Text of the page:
Today in California, a new state law levies a tax on affiliate advertising. The law was intended to break up a huge business revenue stream from e-commerce giants like Amazon.  CEO Jeff Bezos made clear that the U.S. Constitution protects interstate merchants from state legislation.  I’ve spoken here a few times about the impact of e-commerce on state coffers. They feel it by customers avoiding brick-and-mortar shops and saving fuel by navigating with a point and closing with a click. The debate will only grow larger once venerable institutions are stuck with declining property mortgages.

That’s the Blue news for now. Keep it clean.






Google Analytics offer a new tool which allows a data report that shows how people share your content online.  It could fall in line with influencer websites such as Klout and Peer Index.  This plug-in has unique differentiations.  They use the social media buttons already located in your dashboard.  You can look at the activity through three phases, analyzing these categories:  Engagement, Activities, and Management.  This link goes further in depth on the execution.  The video below will help agencies leverage the updated dashboard.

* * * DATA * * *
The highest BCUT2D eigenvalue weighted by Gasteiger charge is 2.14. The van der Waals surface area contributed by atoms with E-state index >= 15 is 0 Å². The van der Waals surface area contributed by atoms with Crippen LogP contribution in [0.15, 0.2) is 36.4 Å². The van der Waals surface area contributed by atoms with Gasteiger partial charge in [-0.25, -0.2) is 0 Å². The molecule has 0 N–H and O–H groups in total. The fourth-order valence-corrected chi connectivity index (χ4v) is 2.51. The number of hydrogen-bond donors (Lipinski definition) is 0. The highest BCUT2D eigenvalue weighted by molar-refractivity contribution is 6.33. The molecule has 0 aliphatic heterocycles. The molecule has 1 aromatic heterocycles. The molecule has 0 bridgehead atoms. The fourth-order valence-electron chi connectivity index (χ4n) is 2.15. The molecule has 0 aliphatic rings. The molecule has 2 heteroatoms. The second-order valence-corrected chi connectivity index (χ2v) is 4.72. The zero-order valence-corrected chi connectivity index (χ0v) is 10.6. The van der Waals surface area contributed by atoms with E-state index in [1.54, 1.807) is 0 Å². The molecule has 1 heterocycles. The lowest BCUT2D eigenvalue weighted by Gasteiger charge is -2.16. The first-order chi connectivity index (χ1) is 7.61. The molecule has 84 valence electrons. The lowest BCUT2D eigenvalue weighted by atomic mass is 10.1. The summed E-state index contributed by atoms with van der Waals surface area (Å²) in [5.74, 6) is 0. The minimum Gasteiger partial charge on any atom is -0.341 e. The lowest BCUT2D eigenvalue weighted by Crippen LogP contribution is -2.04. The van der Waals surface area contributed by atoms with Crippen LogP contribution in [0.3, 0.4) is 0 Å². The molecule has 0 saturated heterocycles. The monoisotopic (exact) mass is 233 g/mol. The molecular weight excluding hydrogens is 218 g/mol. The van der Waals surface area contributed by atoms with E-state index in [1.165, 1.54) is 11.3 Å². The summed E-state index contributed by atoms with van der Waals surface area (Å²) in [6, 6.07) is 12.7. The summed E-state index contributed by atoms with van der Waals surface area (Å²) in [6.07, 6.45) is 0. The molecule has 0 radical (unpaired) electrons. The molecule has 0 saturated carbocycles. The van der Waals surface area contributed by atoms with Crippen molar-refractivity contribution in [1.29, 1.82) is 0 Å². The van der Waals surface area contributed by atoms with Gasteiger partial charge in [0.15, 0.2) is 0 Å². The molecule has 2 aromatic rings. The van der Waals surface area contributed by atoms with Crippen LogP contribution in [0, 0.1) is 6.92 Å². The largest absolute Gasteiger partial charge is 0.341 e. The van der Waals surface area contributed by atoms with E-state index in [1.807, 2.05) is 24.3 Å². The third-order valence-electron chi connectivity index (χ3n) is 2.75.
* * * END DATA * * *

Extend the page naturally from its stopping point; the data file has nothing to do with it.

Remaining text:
This event happened last week, but the infographic struck my eye for its animation flash.  To see the action, click through the image.

It’s actually astonishing that geolocal social media marketing has taken off in terms of individual engagement.  I found the concept awkward, as many probably did at first glance. Why would someone publicly alert the world of your location? Well, it’s just fun and games. It also promotes more intrigue, not to mention intensify the voyeurism of our digital livelihood.  Since we constantly engage with applications on our phone, it is also a marketing stream.